Thanks for the suggestions on evaluation — will be including pre and post surveys and group mentoring in our proposal, thanks to your input.
The one year length is favored by our management as it does give the participant 52 weeks of experience.
Our problem is getting supervisors to let them go — any ideas on how to provide backfill?
December 2, 2009 at 8:20 pm #86486
Do you have contact info for the organizations that you know that have rotational programs?
December 2, 2009 at 10:19 pm #86484
Jay S. Daughtry, ChatterBachsParticipant
Another aspect to the last question… depending on how big the program is, it would be beneficial for the participants to get together periodically to socialize (a lunch, an event, etc.) and compare notes, not for the purpose of evaluation, but for the purpose of sharing a common experience. I believe this will build relationships and, in turn, strengthen the organization. Would be willing to discuss further if you would like.
December 4, 2009 at 2:10 pm #86482
I agree. Comparing notes and sharing ideas on common problems is extremely helpful. Took a class yesterday where the instructor used the concept of “feed-forward”. It was almost like speed dating for feedback.
The idea being you, in a group setting:
1) first pick something that you (personal or profession) that you would like to work on for your development.
2) Talk to as many people as possible (one at a time) in a short time span – say 10 minutes.
3) Ask each person for suggestions on the issue you picked for development
4) Write down their suggestions.
There are only two key guidelines:
1) The person providing the suggestions cannot talk about the past. Only future suggestions are allowed.
2) The person asking for feed-forward can only say two words in response. “Thank you”.
I thought it worked really well.
December 4, 2009 at 2:11 pm #86480
Let me check with them before I give out their contact info. Might take me a while to get it but I will message you either way.
December 4, 2009 at 2:15 pm #86478
December 4, 2009 at 2:21 pm #86476
I totally missed this comment and I knew you had added one yesterday. Came back and poof – my eyes saw it this time… Sorry about that.
Another aspect we are introducing into our SES CDP program for the first time is ‘executive coaching’. I’m anxious to see how it goes, if you are set on a 52 week rotation that might be a worthy item to add in if you have the funds or can use a certified coach from another agency.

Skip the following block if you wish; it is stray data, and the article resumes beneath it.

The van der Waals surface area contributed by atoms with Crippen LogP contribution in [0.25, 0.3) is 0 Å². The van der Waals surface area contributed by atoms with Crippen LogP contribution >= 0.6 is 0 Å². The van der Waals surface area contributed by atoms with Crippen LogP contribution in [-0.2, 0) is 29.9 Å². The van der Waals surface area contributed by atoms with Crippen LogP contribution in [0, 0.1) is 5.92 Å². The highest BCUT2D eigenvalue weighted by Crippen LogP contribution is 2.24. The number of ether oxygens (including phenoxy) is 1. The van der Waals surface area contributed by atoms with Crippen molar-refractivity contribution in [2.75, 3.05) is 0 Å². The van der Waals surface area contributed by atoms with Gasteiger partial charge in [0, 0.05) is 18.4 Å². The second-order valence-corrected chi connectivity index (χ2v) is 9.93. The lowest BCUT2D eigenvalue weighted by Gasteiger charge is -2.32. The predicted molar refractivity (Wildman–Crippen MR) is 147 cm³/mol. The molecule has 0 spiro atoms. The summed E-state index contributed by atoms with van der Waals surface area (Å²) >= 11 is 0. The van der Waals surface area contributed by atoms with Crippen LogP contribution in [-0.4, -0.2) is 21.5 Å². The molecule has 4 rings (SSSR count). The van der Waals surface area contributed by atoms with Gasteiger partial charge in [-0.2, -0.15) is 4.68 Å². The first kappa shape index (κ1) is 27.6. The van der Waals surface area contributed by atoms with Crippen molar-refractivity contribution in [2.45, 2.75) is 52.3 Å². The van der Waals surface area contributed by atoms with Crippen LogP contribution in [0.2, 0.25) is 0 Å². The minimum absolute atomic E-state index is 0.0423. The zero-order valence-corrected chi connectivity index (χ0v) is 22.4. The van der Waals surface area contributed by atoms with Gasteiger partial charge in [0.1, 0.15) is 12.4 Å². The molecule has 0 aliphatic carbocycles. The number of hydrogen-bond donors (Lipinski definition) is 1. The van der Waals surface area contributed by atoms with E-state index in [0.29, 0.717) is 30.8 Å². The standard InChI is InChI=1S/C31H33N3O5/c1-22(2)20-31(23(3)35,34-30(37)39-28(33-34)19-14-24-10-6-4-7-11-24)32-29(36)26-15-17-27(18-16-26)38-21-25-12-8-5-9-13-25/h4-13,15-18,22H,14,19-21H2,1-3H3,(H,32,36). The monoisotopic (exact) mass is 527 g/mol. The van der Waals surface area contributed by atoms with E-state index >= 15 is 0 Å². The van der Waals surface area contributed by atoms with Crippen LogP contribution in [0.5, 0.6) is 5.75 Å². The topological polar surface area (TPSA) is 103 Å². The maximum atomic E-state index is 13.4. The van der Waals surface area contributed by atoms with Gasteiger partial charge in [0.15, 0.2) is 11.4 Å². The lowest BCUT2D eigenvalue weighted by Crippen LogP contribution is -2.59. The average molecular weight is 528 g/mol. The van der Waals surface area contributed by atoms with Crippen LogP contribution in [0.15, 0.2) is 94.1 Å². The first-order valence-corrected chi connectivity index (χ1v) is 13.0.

The backfill – I advocate using a version of the pay-it-forward concept. An opportunity for someone begets an opportunity for someone else lower in the organization. If you have several layers of development programs you can hopefully, as part of succession planning, identify high potentials lower down in the organization who would benefit greatly by back filling.
Takes organization, time, and further extends the mentoring needed but it pays off in the long term from my perspective.
December 4, 2009 at 2:36 pm #86474
Thanks. Just checked your site — you must have been in the EIG program the year ahead of me. Who was your group leader? Sue
December 4, 2009 at 2:45 pm #86472
Frank Reeder. I then co-coached with him for a couple of groups.
Who was yours?
January 20, 2010 at 4:56 pm #86470
We don’t have one where I’m at, but I believe them to be beneficial. Once upon a time I worked for an aerospace company, and they did this with machinist – so they knew all aspects, and worked directly with engineers to get the understanding/background/collaboration.
I would think this type of program would be excellent for Managers to learn about different programs within their agency.
January 21, 2010 at 5:19 pm #86468
Thanks for the support. We’re still trying to determine the best design for a rotational program – and also the best time to implement one with everything we have going on.
You must be logged in to reply to this topic.